Gay priest who married partner loses employment discrimination claim

The gay clergyman who was prevented from becoming a hospital chaplain after he married his partner has lost his case claiming he was discriminated against by his bishop.

Canon Jeremy Pemberton also lost his claim that he had been harrassed.

Jeremy Pemberton/TwitterCanon Jeremy Pemberton (left) married Laurence Cunnington in April last year.

Canon Pemberton had his permission to officiate as a priest withdrawn last year after marrying his partner Laurence Cunnington in a civil ceremony. He was refused a licence to take up a new chaplaincy post with Sherwood NHS, meaning the job offer was withdrawn. The decision were taken by the acting Bishop of Southwell and Nottingham, Richard Inwood, in line with the Church of England's current position on the issue.

Canon Pemberton took his claim to an employment tribunal, heard at Nottingham, arguing that the Church of England's stance on same-sex marriage breached the 2010 Equality Act.

The tribunal heard that Canon Pemberton had originally been married to a woman and had travelled with her to work in Congo as a priest. Back in England, by 2006 he was aware he was gay and had a nervous breakdown. He resigned his ministry, moved to Southwell and he and his wife separated and divorced. By 2008 he had met and was openly living with Mr Cunnington, and also that year was licensed as a community chaplain in the Southwell and Nottingham diocese, at which point he swore an oath of canonical obedience to his bishop.

The tribunal noted that he could have opted for a civil partnership with Mr Cunnington, which would have left him within church law. "They had not wanted to do so for reasons which we understand. They valued the sanctity and commitment of marriage and that is what they wanted."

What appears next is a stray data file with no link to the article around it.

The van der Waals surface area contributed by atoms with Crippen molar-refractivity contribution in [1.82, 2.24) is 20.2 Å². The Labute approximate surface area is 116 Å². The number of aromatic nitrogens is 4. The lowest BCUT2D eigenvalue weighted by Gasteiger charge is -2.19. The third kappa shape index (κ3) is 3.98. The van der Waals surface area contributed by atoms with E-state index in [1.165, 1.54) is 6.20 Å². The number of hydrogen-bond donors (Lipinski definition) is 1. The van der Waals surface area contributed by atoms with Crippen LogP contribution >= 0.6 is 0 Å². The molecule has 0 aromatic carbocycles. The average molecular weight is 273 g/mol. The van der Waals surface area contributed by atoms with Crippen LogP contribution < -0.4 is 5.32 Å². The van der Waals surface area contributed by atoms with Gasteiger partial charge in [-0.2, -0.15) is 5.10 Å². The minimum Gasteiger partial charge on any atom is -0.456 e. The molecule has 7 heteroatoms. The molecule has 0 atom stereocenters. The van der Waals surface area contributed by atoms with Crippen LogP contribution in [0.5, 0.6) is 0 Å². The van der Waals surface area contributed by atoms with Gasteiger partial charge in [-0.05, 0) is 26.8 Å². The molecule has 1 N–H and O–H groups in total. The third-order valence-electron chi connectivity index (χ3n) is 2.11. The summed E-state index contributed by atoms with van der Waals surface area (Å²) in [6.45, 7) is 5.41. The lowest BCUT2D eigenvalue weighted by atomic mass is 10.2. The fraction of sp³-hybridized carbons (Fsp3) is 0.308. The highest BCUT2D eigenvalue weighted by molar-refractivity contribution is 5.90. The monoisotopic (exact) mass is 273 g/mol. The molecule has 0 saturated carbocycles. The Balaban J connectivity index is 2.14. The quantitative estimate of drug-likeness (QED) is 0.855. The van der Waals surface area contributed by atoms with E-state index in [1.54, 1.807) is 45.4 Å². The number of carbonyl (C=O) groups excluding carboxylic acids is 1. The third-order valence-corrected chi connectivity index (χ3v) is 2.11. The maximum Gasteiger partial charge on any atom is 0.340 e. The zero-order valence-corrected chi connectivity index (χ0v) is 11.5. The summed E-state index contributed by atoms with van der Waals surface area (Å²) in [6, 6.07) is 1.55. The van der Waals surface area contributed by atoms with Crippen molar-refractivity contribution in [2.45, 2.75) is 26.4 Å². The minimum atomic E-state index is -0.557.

Canon Pemberton's marriage meant a job offer to be a bereavement manager for the Sherwood Forest Hospitals NHS Trust was withdrawn becasue Bishop Inwood declined to issue a licence. Canon Pemberton claimed this was discriminated because of his sexual orientation but Bishop Inwood said same-sex marriage was against Church doctrine.

Canon Pemberton said afterwards: "We are obviously very disappointed. Our lawyers have considered the judgment and are in the process of preparing the grounds of appeal for submission to the Employment Appeal Tribunal. We would like to thank all of those who have supported us through this litigation process thus far."

A spokesperson for the Diocese of Southwell and Nottingham said: "We are thankful to the tribunal for its work on this complex case and for its findings in favour of the Right Rev Richard Inwood, on all the claims made against him. We recognise that it has been a long and difficult process for all concerned, and we continue to hold them in our thoughts and prayers.

"Churches across the diocese continue to offer a generous welcome to people from all backgrounds. We remain engaged in the on-going shared conversations across the wider Church of England that are exploring questions relating to human sexuality."

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